1 Owner bought new in NYC, Prestige Records Saxophone Colossus, Sonny Rollins..
CONDITION NEAR MINT, VINYL IN NEAR PERFECT SHAPE, DEEP GROOVES, HIGH SHEEN, WAS PLAYED
THE FIRST FEW TIMES BY A SAXOPHONE PLAYER AND GOD FRIEND OF MINE WHO WAS AND IS STILL METICULOUS.
THE JACKET IS IN GREAT SHAPE, IT HAS A SMALL TEAR ON THE UPPER RIGHT SEAM, AND NICK ON THE LOWER LEFT
AND TINIER NICK ON THE LOWER RIGHT. I THINK THE PHOTOS TELL THE STORY. I WAS VERY CAREFUL IN TAKING THESE PHOTOS.
ACCORDING TO THE OWNER IT HAS NO FLAWS IN THE LP'S PERFORMANCE ON THE TURNTABLE.
according to the owner
SONNY ROLLINS LP "SAXOPHONE COLOSSUS" ORIGINAL PRESTIGE RECORDS LP-7079.
This is the original 1956 deep groove mono pressing with West 50th Street, NYC labels, and RVG engraving in the trail-off vinyl on both sides.
VINYL: VG, clean and glossy, minor groove wear on a few tracks. Labels are bright yellow, with minor spindle wear on one side. Record has minor surface noise in places, and a brief 15-second warp in the lead-in grooves, but plays perfectly.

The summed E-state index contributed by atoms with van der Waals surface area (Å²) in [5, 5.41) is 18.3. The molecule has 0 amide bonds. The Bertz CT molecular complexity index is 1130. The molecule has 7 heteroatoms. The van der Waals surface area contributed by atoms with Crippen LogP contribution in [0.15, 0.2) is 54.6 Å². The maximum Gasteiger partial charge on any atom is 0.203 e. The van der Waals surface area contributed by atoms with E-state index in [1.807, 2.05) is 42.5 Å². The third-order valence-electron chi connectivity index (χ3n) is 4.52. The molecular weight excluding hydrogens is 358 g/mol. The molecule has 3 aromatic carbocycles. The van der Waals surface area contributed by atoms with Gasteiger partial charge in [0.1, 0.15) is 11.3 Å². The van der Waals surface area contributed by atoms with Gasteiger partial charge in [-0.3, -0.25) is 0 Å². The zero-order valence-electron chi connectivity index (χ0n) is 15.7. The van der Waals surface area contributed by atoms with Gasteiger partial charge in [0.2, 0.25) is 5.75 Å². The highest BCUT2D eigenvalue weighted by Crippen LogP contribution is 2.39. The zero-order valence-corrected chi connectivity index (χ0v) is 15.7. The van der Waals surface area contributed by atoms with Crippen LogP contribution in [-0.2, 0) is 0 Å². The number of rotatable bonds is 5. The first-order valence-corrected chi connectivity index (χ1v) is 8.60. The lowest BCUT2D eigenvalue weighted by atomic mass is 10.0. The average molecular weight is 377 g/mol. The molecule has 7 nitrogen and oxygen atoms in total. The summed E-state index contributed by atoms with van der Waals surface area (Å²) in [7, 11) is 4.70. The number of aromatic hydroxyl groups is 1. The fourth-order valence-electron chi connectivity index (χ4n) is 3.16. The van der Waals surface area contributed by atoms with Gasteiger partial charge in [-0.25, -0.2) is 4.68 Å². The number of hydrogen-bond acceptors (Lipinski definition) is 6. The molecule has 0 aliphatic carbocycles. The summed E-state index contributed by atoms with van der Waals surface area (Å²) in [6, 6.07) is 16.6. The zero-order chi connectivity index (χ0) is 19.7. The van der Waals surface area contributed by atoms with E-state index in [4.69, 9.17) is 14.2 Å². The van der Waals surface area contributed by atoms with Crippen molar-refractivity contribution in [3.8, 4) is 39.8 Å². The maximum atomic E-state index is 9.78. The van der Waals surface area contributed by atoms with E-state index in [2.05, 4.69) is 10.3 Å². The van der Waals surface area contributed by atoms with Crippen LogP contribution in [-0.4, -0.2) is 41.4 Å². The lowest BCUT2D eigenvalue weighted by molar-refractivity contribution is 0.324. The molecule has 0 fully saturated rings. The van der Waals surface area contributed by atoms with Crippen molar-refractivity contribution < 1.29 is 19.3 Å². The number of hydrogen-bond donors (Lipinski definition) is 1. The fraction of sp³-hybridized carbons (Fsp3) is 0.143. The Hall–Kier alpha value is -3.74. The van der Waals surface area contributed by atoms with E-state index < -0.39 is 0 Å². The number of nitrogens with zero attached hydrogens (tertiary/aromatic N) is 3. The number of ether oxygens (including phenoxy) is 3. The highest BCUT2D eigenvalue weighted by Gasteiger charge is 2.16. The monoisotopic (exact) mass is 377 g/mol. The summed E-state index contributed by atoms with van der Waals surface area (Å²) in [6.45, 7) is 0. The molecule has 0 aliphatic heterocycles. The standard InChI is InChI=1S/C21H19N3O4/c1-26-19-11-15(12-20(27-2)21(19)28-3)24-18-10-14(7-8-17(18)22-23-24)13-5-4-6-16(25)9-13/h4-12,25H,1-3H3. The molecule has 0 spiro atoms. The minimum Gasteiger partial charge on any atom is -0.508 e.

COVER: VG/Excellent, lamination intact, top right hand corner has 1-inch split, and both bottom corners have minor nicks.
Below is a description of "flat edge" that I found on the web,
though it's talking about Blue Note LP's and not Prestige.It's what I
thought: the lead in grooves DO NOT have the raised area at the very
edge of the record to prevent the stylus from slipping offthe disk. The
very earliest Prestige and Blue Note LPs had a flat edge. Later
recordings all have a raised edge. I never noticed what my COLOSSUS copy
has, so you'll have to check it.
1. Flat Edge
very earliest 12″ microgroove Blue Note LPs (1956/7) were pressed
withouttheslightly raised profile to the edge of the central label
area – called a “groove guard” – which is found on all later pressings.
The first pressings of BNLP 1500-1557 all have a flat profile, and none
On Feb-15-14 at 09:53:11 PST, seller added the following information:
I may relist the LP as its in VG Condition